On the question about overseas provisions, our views may be irreconcilable. The noble Lord's description of the situation was correct: medical treatment paid for by the NHS falls under the regulation. For anyone else, it is a matter of volition or choice to decide to seek medical treatment abroad and to pay for it. We have sought legal advice, and I understand there to be no legal difficulties with the provision. I suspect that whether the noble Lord considers that approach to be desirable depends on his views about private medical treatment, which we may not share.

Lord Higgins

My Lords, that seems very unfair. Given the income provisions of the tax credit, there will be few cases. People who have contributed towards the National Health Service and who are now relieving the NHS and the United Kingdom of that responsibility will be penalised. Someone treated on the NHS, to which everyone has contributed, will gain relief, whereas someone being treated privately will not. That is unfair.

Baroness Hollis of Heigham

My Lords, I understand that that is what the noble Lord believes, but that is no different in principle from the fact that people do not receive tax relief on contributions to medical insurance policies, for example, or anything of that sort. People make that choice.

Lord Higgins

My Lords, it is going further than that.

Baroness Hollis of Heigham

Yes, my Lords, but my point is that if people pay for private medicine they make that choice. Whether or not they relieve the NHS of part of its responsibility has not been—certainly under this administration—a consideration affecting tax and fiscal policies. I know that the noble Lord disagrees with me on that, but that is entirely consistent with our tax treatment of the costs of medical treatment incurred on a private basis.

Finally, the noble Lord asked me about the definition of income shown on capital. He knows as well as I that if someone had capital of £12,000, the effective rate attributed to his capital would be 5.2 per cent average. That is because, when we consulted with Age Concern and other organisations, they preferred us to set a band of capital—£6,000—that was exempt. As a result, 85 per cent of all pensioners, who have savings of less than £6,000—will have no notional rate of return attributed to their capital. The notional rate kicks in above £6,000.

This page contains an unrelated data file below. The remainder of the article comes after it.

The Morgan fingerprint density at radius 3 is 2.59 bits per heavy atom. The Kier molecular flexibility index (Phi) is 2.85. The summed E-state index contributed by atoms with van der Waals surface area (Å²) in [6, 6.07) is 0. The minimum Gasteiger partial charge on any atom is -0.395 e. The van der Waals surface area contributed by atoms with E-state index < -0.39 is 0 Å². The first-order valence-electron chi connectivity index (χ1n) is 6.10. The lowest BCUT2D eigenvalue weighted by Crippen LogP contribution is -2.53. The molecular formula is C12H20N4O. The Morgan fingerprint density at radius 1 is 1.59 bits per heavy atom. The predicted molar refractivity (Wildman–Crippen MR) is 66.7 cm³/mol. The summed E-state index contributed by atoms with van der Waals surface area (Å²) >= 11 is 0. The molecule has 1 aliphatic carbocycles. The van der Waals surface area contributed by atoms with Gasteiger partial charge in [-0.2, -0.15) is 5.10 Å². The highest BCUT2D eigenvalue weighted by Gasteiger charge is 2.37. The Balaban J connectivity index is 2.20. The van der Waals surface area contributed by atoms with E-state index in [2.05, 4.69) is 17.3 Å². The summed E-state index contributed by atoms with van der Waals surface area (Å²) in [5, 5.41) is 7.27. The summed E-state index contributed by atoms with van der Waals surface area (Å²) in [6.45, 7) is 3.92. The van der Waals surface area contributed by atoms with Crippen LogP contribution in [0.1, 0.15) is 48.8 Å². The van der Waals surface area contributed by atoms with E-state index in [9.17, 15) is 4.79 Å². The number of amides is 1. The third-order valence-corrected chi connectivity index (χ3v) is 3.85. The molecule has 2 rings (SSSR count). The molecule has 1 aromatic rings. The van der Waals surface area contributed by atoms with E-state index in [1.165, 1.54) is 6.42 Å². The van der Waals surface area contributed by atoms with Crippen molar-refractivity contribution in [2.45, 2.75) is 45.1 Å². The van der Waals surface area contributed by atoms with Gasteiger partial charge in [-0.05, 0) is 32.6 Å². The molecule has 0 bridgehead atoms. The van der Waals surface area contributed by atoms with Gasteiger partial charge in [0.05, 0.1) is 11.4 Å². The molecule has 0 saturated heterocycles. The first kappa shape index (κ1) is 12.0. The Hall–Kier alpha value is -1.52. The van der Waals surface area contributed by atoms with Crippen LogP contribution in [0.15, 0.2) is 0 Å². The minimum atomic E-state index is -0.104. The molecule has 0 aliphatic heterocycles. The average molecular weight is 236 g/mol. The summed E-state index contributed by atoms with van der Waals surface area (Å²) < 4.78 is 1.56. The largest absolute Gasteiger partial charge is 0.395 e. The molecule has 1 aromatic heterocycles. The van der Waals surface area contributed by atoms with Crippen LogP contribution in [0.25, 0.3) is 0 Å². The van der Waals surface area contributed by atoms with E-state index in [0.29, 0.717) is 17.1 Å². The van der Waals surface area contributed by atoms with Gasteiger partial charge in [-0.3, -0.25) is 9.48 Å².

It is entirely reasonable that we should decide that the average should be, as it were, loaded on those with higher capital to benefit those with more modest capital. That was the advice offered to us by Age Concern, and that is exactly the policy that the Government have followed. Again, I know that we disagree on that, but that is what it is.

Lord Higgins

My Lords, when discussions took place, did Age Concern know what rate would be fixed?

Baroness Hollis of Heigham

My Lords, I doubt that it knew what would be the specific rate. It would have known that, given the structure of pension credit, any abatement on the first £6,000 would have to be recovered by increasing the rate that applied above £6,000. That was always part of the discussions, and that is what Age Concern signed up to, I understand. Of course, if I have misled the noble Lord in any respect, I shall write to him.

I should add that that is effectively half the rate of the existing minimum guarantee—which in turn follows previous income support rates for capital treatment. So we have got rid of the capital ceiling. As a result, it is reasonable to have a fresh look at how we appraise the notional return on capital. As I said, pensioners did not want each individual item to be assessed; they wanted a notional rate, which is what we have provided.

The noble Earl, Lord Russell, asked about adoption allowances. It may be good news for him that nothing related to children is relevant to pension credit; it is disregarded for those purposes. Any income from adoption allowances would not cut into entitlement to pension credit. He asked what provision is made when readmission to hospital is deemed to be the result of inappropriate discharge. The reasons for admission or discharge are not relevant to social security legislation. If there is a perceived problem in that regard, it is a matter for the Department of Health. Whether discharge was inappropriate would not determine the outcome of pension credit.

The noble Earl also asked about housing costs and respite care. That is dealt with in Schedule II at paragraph 4(9), which allows housing costs of people who are temporarily in care homes to be met, subject to a limit of 52 weeks, which I think covers the examples that he gave. Finally, he asked for a definition of a disabled person at Schedule 2(12)(2)(k). It is simply taken over from definitions under income support. That is an incorporation; there is no change; existing policy will continue.

I hope that that has met the concerns of the noble Earl, Lord Russell. If your Lordships will agree, given the lateness of the hour, I commend the regulations to the House.

On Question, Motion agreed to.